Archive for November, 2012

For those reading my blog overseas wondering What is Naplan?, think of a series of standardised tests, undertaken in years 3, 5, 7 and 9 in Australia. For those reading in Australia, I’m guessing you’re already aware of it.

There has been a fair bit of coverage in the media of late about Naplan, including, of late, the stress that it has put students under. For a good overview, see Jewel Topsfield’s article in the Sydney Morning Herald this week. I have “taught” Naplan a few times now – to Year 7 classes mostly and, this year, to a Year 9 class. This is also the first year that my own son, in Year 3, completed the tests. Topsfield’s article captures most perspectives accurately. I think both sides have important points to make. Naplan certainly provides a snapshot of where your child “is” and should, over several years, give an indication of how they have developed in relation to larger cohorts (school and nation, for example). However, I am also conscious that some schools spend ridiculous amounts of time “teaching” Naplan skills. I’m reminded of the excellent Heckler article, again from the SMH in March, from a teacher – Testing Times for Teachers and its amusing take on the pressures to prepare for the upcoming Naplan test, even though it’s months away. The idea that we jettison valuable content opportunities for a wholesale (and, let’s face it, dull) process of teaching to one test is disconcerting. Again, I’m reminded of a number of talks by Ken Robinson – well worth viewing – including the one illustrated by RSA, Are Schools Killing Creativity? 

I also have a larger concern and this is it: I wonder whether Naplan might be testing what it is setting out to test? I’ll give one example to highlight my idea.

This year, once again, the main focus in the extended writing task in English has been on Persuasive Writing. This, in varying guises, goes across all the age groups. Thus students are taught/drilled in ways of writing a piece of writing that aims to persuade the reader of a position, along with an understanding of the various text considerations that are representative of Persuasive Writing. All good so far.

But, I would like to think that Naplan is not so much about skills that have been rote learned. So, let’s say that, instead of writing an extended piece on Persuasive Writing, we were to switch it at the last minute for a piece of Creative Writing. In theory, for some of the students, this would have been an aspect examined by Naplan until only recently. And, I understand, it is due to be switched back to this at some point in the future.

Then one could see how a student ‘stands’ at that point in time, on a piece that they would have developed skills in, as part of a larger curriculum, over the last two years (since their earlier Naplan examination). So rather than a process built, mass-produced response that everyone is building towards, we could explore how students are faring more broadly.

Perhaps a more flippant way of looking at it is to compare it to a scene in the film Rain Main. Dustin Hoffman’s savant character Raymond is fantastic at counting cards for selfish brother Charlie in the casino, yet cannot distinguish between the price of a candy bar and a car which are both “about a hundred dollars”.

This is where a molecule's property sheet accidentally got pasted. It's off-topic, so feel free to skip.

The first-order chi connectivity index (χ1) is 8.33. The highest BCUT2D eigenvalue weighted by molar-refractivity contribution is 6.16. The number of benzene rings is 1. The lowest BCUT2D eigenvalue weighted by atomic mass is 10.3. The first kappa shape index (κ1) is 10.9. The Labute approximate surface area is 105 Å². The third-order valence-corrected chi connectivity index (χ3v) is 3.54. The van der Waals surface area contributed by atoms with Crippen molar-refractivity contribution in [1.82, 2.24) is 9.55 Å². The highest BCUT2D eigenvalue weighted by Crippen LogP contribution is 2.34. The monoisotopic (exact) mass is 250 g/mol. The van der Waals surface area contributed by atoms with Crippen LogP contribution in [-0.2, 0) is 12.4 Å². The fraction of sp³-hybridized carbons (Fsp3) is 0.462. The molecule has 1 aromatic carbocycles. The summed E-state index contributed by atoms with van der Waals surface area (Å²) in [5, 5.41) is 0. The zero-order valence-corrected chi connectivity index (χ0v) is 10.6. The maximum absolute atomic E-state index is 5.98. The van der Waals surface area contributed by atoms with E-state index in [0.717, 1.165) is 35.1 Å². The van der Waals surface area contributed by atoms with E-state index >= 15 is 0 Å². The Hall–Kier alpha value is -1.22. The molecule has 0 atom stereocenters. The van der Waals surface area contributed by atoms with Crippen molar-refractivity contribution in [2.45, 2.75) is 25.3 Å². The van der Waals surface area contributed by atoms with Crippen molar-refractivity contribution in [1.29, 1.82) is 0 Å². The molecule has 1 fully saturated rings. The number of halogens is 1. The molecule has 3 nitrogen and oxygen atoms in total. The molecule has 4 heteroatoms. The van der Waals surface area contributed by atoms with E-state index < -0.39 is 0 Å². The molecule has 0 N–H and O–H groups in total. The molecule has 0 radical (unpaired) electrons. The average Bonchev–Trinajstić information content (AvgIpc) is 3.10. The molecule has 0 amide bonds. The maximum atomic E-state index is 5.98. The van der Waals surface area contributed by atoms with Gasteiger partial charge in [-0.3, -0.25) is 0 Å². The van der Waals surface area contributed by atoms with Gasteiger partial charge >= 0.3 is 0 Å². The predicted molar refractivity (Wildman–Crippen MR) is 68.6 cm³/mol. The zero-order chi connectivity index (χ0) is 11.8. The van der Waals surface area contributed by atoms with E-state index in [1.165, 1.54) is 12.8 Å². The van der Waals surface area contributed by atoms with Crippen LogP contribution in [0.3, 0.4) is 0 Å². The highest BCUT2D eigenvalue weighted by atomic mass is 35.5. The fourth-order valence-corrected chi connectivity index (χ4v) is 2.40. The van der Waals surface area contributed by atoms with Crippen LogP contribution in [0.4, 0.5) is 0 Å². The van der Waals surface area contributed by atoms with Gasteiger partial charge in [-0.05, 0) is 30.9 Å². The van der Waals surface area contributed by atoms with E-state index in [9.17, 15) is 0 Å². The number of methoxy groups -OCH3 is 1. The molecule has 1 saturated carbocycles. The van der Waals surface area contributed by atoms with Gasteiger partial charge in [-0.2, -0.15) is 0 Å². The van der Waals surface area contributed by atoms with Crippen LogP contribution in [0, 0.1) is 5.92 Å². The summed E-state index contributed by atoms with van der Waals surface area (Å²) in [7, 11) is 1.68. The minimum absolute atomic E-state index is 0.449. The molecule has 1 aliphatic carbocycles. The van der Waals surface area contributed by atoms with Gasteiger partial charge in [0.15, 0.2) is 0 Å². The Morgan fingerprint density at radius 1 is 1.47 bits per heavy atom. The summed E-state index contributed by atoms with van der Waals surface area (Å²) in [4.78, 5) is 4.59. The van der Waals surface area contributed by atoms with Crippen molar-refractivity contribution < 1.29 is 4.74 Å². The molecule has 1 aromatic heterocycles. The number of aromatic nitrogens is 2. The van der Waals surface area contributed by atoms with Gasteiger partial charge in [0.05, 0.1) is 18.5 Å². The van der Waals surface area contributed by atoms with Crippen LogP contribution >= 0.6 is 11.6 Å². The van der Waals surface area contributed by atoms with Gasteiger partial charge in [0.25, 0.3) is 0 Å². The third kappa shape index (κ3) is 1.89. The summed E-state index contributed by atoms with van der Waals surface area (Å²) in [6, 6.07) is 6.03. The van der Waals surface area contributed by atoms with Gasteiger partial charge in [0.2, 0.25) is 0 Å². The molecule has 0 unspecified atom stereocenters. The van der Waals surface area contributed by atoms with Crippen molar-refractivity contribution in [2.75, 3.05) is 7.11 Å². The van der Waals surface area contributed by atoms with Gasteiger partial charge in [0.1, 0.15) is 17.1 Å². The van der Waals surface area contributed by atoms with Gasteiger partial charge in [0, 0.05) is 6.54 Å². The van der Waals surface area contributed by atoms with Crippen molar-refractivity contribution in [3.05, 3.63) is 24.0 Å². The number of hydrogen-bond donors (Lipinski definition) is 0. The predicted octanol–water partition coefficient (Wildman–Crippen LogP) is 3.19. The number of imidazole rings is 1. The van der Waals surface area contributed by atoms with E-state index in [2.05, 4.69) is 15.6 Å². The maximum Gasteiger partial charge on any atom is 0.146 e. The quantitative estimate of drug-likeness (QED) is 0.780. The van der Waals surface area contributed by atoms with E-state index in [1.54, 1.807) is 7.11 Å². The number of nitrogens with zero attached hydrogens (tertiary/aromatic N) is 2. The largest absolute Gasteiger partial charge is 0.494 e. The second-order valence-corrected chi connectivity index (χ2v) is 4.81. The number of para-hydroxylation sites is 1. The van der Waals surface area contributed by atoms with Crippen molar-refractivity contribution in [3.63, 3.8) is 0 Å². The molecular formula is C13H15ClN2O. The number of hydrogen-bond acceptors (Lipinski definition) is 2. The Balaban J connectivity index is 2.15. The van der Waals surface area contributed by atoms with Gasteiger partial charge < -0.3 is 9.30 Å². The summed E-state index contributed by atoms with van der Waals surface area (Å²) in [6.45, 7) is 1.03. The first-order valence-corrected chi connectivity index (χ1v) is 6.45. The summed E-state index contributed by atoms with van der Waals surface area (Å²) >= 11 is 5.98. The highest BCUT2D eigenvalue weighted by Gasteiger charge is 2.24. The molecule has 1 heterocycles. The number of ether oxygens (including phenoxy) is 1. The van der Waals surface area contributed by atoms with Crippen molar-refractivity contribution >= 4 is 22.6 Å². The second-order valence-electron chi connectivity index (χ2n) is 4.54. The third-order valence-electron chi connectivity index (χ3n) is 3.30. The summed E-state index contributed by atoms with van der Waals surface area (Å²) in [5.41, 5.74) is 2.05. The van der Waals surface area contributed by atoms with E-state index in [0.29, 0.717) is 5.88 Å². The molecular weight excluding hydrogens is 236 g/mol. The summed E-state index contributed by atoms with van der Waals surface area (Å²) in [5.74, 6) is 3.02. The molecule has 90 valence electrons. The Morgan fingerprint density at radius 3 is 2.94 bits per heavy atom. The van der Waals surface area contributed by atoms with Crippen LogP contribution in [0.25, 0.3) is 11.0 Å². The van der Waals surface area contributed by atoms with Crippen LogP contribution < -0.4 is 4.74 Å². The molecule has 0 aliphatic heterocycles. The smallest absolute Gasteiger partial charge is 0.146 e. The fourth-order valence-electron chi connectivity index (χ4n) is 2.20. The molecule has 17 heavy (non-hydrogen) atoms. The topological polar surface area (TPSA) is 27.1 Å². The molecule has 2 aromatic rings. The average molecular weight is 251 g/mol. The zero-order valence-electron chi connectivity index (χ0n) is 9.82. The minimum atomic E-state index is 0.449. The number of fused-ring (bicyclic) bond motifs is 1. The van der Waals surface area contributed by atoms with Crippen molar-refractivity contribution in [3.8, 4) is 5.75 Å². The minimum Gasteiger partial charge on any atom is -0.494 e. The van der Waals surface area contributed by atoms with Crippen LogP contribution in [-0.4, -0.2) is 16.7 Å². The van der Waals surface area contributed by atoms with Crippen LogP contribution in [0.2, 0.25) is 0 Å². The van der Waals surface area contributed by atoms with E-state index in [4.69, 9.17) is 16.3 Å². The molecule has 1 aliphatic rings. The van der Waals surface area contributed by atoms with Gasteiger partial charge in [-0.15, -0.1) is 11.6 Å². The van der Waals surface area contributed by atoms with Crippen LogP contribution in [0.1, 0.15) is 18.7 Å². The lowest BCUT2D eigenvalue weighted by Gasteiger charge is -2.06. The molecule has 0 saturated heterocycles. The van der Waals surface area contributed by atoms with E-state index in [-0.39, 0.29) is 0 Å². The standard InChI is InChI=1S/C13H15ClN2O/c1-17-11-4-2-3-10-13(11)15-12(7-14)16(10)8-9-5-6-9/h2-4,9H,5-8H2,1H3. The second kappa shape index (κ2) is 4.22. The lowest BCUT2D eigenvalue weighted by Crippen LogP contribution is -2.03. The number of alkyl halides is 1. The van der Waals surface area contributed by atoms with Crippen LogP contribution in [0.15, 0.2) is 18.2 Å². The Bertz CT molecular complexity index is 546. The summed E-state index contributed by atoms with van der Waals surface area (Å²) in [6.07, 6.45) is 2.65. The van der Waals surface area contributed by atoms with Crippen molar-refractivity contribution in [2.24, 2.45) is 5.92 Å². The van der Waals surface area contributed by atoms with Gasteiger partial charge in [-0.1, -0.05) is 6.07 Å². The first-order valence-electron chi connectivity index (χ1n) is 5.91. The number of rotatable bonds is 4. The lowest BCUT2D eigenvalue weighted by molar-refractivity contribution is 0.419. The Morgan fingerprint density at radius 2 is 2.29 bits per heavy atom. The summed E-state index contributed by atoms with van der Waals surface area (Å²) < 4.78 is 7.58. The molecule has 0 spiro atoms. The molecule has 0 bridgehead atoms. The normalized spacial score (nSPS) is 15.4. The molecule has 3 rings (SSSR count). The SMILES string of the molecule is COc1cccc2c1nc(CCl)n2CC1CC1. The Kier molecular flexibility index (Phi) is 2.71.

Maybe we should be looking at Naplan and assessing its value in fresh ways as well.

A possible start of year address from a few hundred years ago…

Good morning students, and welcome back for the new school year. We certainly have an exciting year ahead of us. I have called this assembly to go over how the new iSlate devices will operate.
By now you should all have received your devices and, looking around, I can see many of you have brought them here today. Well done.
You will already know that the school has moved to implement these devices across all years. My aim this morning is to go over the process of this implementation.
Firstly, I want to thank your parents. They have outlaid a not inconsiderable sum of money to ensure that you have access to the latest technology. If you haven’t done so, you should thank them for their selfless act in putting you at the forefront of their thoughts. It is also beholden upon you to respect and care for your device. These slate pieces are quite robust but, as Worthington major found out this morning, tend to come off second best if dropped on the cobbled paving. We have asked you to get the wooden cork backing, but this will only provide a small level of protection. I encourage you and your parents to consider having specific insurance to cover possible damage to your device.

iSlate 1.0 From four shillings & sixpence. Available now.

Once at school, there are some expectations that we have with how you will use your device. I wish to go over some of these here with you now:
1. In starting, it is important to see your iSlate as a tool and not a toy. Certainly, you have the potential to use it for its novelty value, for its newness. However, we hope that we will see you use this as a device that aids in your education, as a content creation device and method of storing your invaluable notes. Social media, such as doodling is fine in itself; just contemplate where and when you should consider its use. Leaving your iSlate lying around with inappropriate observations about staff and students could lead to serious long-term repercussions for you and for others.
2. Practical considerations are important with using your iSlate. You will need to supply your own chalk and be attentive to how you manage it. It should be kept sharpened to make the most of your iSlate. You should not fritter away this resource with pointless doodling and, I need not say, borrowing the chalk of others will be regarded in the same light as stealing.
3. iSlates are to be kept in locker areas for safe keeping when not in use. As mentioned before, think carefully about how you intend to transport your devices to and from school. Again I remind you of their monetary value and the need for care. You should think carefully about ‘wiping’ your iSlate each day and what erasing this information will mean for your revision. Back-ups are, obviously, prohibitively expensive at this time.
4. In class, it is important to realise that the iSlate may not be used all the time. There will be times when its use is inappropriate, and your teacher may request that you put your iSlate ‘face down’ on the desk. The expectations regarding respect for all, and especially staff, remains unchanged.
5. Finally, it is important to realise that, all things considered, your iSlate device is only another tool to help you learn. It does not replace the most important tool that you possess in your arsenal, namely, your brain. It cannot do the thinking, the questioning, for you. Only you can do that. In addition to this, it will not make you a better person. Your values and what you stand for come from within. It may help your productivity, but will not replace your personality.

Certainly there are exciting times ahead and the staff and I are looking forward to some striking work as always. Rest assured, we will all be reviewing the use of these devices in coming months. Students dismissed.